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The Environment
Itaipu presents solutions at World Water Forum
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23/03/2009

Itaipu Binacional presented to members of UNESCO’s HELP (Hydrology for the Environment, Life and Policy) Program free software-based geoprocessing solutions it has been developing for watershed management. The topic was addressed by Cícero Bley, Itaipu’s Renewable Energy superintendent and coordinator of the International Hydroinformatics Center, in Istanbul, Turkey, at the 5th World Water Forum. Pedro Domanickzy, the Paraguayan IHC coordinator, also attended the event.   

 

According to Bley, geoprocessing has been highlighted in the forum’s program because there is a widespread view among water resource managers that it is necessary to decode the real world into data that is easily accessible within the virtual world.

 

“From then on, managers are able to make definitive decisions on what to do and how to do it”, said the IHC coordinator, who spoke to an audience of about 50 experts in the field of water resources, especially from Asia, Africa and North America. “We made excellent contacts with Thailand”, he highlighted.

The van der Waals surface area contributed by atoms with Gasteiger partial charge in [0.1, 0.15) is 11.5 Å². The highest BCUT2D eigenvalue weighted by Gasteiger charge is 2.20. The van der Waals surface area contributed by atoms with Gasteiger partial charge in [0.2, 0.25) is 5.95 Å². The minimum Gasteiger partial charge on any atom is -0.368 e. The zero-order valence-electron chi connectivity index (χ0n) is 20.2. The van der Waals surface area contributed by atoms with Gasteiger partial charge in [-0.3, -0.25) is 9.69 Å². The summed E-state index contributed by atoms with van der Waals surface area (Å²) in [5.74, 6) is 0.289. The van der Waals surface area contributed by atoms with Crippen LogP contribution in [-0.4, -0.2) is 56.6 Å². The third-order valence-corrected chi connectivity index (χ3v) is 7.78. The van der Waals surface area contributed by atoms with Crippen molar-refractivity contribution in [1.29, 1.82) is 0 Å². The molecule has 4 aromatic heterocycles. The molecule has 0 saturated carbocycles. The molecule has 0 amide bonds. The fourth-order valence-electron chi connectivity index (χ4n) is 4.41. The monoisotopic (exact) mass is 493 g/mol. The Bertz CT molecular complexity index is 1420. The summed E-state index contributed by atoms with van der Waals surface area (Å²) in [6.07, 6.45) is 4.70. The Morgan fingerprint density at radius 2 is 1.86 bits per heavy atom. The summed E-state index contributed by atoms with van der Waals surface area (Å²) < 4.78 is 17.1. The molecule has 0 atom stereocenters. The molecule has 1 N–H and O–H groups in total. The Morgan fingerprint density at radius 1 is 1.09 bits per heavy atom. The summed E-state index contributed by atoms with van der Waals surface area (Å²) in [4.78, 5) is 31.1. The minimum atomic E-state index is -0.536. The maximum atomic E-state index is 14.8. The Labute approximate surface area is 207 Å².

The main tool presented by Bley is a software created by Itaipu that enables an accurate diagnosis of the environmental situation on each farm located in a watershed. The methodology interested Unesco, which in collaboration with the binational company has created the International Hydroinformatics Center to spread the technology to other locations in South America as part of the International Hydrological Program, the main international water conservation-oriented initiative and which is led by Unesco.

 

To Bley, the 5th edition of the World Water Forum has come a long way since the previous edition in Mexico in 2006. An evolution that encompasses not only the number of attendees and countries but also the event’s visibility and the scope of its proposals.

 

“Many things that looked like an utopia in 2006 are now coming into life, like the ability to turn water into a protocol, similar to what was done for the atmosphere in Kyoto. Another major notion now is our view of the multiple uses of water: for food production, as a source of power, and a factor of social welfare”.